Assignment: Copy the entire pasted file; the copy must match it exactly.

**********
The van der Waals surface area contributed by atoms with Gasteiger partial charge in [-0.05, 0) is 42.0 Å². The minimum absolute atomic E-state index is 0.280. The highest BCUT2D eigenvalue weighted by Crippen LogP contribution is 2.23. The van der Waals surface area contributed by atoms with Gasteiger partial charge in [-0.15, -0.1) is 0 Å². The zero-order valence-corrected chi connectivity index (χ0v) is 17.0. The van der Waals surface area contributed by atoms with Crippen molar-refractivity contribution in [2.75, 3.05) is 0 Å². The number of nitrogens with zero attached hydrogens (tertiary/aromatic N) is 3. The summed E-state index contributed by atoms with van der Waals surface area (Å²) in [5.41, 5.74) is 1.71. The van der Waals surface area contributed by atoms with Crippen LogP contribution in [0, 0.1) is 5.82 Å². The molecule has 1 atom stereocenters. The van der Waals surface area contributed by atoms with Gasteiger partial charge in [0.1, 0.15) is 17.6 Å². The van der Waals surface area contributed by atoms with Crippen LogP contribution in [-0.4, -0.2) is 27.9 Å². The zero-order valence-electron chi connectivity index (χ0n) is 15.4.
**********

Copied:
The van der Waals surface area contributed by atoms with Gasteiger partial charge in [-0.05, 0) is 42.0 Å². The minimum absolute atomic E-state index is 0.280. The highest BCUT2D eigenvalue weighted by Crippen LogP contribution is 2.23. The van der Waals surface area contributed by atoms with Gasteiger partial charge in [-0.15, -0.1) is 0 Å². The zero-order valence-corrected chi connectivity index (χ0v) is 17.0. The van der Waals surface area contributed by atoms with Crippen molar-refractivity contribution in [2.75, 3.05) is 0 Å². The number of nitrogens with zero attached hydrogens (tertiary/aromatic N) is 3. The summed E-state index contributed by atoms with van der Waals surface area (Å²) in [5.41, 5.74) is 1.71. The van der Waals surface area contributed by atoms with Crippen LogP contribution in [0, 0.1) is 5.82 Å². The molecule has 1 atom stereocenters. The van der Waals surface area contributed by atoms with Gasteiger partial charge in [0.1, 0.15) is 17.6 Å². The van der Waals surface area contributed by atoms with Crippen LogP contribution in [-0.4, -0.2) is 27.9 Å². The zero-order valence-electron chi connectivity index (χ0n) is 15.4.